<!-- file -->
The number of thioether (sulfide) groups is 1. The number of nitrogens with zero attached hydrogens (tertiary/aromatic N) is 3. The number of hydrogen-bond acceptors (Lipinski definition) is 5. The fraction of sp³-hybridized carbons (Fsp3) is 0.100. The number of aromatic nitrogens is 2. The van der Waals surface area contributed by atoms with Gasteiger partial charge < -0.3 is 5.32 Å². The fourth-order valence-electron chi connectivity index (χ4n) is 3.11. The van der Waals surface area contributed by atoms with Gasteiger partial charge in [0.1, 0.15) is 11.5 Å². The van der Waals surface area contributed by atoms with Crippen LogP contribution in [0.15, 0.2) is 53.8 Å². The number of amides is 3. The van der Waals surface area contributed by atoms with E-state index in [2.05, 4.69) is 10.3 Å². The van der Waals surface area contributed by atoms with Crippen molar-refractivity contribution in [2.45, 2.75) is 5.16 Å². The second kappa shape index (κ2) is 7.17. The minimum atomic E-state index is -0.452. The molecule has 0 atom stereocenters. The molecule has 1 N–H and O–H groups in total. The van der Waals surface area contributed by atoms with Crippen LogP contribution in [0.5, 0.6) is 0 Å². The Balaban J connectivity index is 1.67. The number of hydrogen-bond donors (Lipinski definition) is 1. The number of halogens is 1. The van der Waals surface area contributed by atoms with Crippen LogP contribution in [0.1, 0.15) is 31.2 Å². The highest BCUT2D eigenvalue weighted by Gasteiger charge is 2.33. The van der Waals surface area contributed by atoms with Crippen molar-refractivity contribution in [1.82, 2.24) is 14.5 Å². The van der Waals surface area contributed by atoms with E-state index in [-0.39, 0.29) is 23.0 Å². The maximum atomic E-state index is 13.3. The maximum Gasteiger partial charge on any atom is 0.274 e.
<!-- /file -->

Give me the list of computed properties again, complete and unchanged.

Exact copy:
The number of thioether (sulfide) groups is 1. The number of nitrogens with zero attached hydrogens (tertiary/aromatic N) is 3. The number of hydrogen-bond acceptors (Lipinski definition) is 5. The fraction of sp³-hybridized carbons (Fsp3) is 0.100. The number of aromatic nitrogens is 2. The van der Waals surface area contributed by atoms with Gasteiger partial charge < -0.3 is 5.32 Å². The fourth-order valence-electron chi connectivity index (χ4n) is 3.11. The van der Waals surface area contributed by atoms with Gasteiger partial charge in [0.1, 0.15) is 11.5 Å². The van der Waals surface area contributed by atoms with Crippen LogP contribution in [0.15, 0.2) is 53.8 Å². The number of amides is 3. The van der Waals surface area contributed by atoms with E-state index in [2.05, 4.69) is 10.3 Å². The van der Waals surface area contributed by atoms with Crippen molar-refractivity contribution in [2.45, 2.75) is 5.16 Å². The second kappa shape index (κ2) is 7.17. The minimum atomic E-state index is -0.452. The molecule has 0 atom stereocenters. The molecule has 1 N–H and O–H groups in total. The van der Waals surface area contributed by atoms with Crippen LogP contribution in [0.5, 0.6) is 0 Å². The Balaban J connectivity index is 1.67. The number of hydrogen-bond donors (Lipinski definition) is 1. The number of halogens is 1. The van der Waals surface area contributed by atoms with Crippen LogP contribution in [0.1, 0.15) is 31.2 Å². The highest BCUT2D eigenvalue weighted by Gasteiger charge is 2.33. The van der Waals surface area contributed by atoms with Crippen molar-refractivity contribution in [1.82, 2.24) is 14.5 Å². The van der Waals surface area contributed by atoms with E-state index in [-0.39, 0.29) is 23.0 Å². The maximum atomic E-state index is 13.3. The maximum Gasteiger partial charge on any atom is 0.274 e.